A fat lot of good for young brains
Omega 3 can also be displaced from the brain by man-made "trans-fatty acids", by-products of the hydrogenation process that allows the food industry to use cheap, solidified vegetable oils instead of expensive animal or dairy fats. Animal studies reveal that trans-fats can become incorporated into the brain's structure and alter the profile of its neurotransmitters, its signalling system.
Youngsters are free to wander into any corner shop and buy snacks containing oils that have never been tested for their effects on the brain.
"Every time children eat crisps, biscuits or cakes they are filling themselves with what are, essentially, toxic fats," says Dr Richardson.
"This has been admitted by the United States Food and Drug Administration and the UK's Food Standards Agency. Both warn about it, but they are not shouting loudly.
"There are no health benefits and many health costs to these hydrogenated fats. Yet they are all the fats some children and adults are eating. They are replacing the essential fats that would make their brains and bodies work properly with ones that are clogging up the machinery."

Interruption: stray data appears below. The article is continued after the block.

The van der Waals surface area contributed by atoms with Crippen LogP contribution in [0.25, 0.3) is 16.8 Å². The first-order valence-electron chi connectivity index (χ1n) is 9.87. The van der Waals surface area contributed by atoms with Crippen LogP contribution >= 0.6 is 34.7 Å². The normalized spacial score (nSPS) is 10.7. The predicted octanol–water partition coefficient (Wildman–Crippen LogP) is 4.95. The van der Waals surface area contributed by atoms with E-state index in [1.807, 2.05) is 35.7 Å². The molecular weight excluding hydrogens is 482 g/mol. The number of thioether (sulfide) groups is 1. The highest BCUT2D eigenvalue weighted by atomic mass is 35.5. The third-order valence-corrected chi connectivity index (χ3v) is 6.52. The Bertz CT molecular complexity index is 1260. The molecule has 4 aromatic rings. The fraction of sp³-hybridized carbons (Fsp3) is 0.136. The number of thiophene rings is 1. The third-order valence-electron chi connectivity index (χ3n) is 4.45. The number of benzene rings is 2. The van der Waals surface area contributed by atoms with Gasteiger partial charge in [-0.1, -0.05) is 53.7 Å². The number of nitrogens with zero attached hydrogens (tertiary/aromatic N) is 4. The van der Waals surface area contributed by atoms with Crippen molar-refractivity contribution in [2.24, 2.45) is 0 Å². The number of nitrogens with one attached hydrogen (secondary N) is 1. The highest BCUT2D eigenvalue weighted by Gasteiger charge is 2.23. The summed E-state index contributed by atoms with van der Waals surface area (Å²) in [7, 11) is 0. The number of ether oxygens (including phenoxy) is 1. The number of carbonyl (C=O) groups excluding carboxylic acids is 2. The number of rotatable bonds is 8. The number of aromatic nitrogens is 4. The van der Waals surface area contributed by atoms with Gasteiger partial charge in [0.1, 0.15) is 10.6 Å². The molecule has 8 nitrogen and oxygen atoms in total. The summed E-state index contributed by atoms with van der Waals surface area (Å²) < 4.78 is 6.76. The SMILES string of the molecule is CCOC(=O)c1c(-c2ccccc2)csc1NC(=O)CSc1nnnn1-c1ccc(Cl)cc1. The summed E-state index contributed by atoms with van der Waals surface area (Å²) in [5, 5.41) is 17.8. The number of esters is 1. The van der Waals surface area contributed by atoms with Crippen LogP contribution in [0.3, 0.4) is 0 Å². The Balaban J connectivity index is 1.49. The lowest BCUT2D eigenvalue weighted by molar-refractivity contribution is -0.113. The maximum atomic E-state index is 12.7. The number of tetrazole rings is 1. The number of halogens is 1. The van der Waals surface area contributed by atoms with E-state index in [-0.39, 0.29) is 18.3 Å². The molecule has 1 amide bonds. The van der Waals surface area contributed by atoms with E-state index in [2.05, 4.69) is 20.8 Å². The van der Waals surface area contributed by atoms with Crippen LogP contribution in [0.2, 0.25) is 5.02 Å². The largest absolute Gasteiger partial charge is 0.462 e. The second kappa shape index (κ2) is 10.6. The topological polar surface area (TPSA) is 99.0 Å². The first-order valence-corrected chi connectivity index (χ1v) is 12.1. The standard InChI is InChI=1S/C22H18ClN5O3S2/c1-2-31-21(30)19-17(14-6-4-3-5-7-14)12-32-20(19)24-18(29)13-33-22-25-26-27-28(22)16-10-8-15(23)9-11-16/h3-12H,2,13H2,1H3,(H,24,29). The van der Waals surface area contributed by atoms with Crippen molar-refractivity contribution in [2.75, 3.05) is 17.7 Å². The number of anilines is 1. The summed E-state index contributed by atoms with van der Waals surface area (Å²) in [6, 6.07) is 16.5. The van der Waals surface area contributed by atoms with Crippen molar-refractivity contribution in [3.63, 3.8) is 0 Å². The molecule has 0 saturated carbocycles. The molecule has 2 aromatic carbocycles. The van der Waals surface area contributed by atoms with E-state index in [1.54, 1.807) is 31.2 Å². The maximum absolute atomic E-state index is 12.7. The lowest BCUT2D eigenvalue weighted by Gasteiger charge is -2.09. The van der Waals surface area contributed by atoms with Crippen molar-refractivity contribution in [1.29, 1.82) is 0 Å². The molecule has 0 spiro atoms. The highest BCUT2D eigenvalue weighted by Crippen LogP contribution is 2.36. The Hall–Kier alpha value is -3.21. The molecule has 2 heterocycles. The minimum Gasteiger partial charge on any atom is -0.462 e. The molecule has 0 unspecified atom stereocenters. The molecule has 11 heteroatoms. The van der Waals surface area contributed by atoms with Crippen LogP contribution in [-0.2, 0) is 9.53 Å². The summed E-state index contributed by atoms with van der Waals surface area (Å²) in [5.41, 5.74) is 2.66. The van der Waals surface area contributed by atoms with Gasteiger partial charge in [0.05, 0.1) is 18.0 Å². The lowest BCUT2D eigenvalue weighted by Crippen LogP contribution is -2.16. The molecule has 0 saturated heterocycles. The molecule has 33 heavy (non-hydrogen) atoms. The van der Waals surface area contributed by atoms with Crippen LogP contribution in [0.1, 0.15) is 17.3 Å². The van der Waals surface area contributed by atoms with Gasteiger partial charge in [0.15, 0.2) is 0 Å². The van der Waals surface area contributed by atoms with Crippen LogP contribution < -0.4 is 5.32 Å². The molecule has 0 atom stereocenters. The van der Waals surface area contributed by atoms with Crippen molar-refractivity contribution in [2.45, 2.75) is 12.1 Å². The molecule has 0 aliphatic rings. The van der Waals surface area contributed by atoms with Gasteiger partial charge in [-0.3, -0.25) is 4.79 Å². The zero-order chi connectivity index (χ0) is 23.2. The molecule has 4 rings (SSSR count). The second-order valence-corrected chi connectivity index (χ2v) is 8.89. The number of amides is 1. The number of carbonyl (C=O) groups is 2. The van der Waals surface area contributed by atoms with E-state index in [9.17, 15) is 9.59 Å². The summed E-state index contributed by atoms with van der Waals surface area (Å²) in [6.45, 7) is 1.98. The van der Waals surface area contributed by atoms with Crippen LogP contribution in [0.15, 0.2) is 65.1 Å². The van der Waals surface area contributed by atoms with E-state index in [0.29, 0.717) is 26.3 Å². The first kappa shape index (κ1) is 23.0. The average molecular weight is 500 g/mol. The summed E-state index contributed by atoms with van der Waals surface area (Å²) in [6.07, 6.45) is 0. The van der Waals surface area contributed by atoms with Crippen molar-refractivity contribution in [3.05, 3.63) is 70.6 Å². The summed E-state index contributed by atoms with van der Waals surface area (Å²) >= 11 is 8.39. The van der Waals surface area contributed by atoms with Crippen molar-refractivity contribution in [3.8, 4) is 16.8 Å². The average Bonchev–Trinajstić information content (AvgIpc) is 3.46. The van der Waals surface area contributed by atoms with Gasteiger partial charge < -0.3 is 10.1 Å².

There is another problem. The brain is suffering not only from junk fats, but from an excess of another essential fatty acid called omega 6, found in vegetable oils, meat and dairy products. "A burger and milkshake will give you plenty of omega 6," says Dr Richardson.
In hunter-gatherer times the ratio of omega 3 to 6 in the brain is believed to have been one to one. In the past 50 years or so the ratio has become one to 15 or 20 in favour of omega 6. This upsets the immune system. "That imbalance is going to tip everyone into this pro-inflammatory state most of the western world is walking around in. We are talking about problems of the immune system, which shapes the developing brain."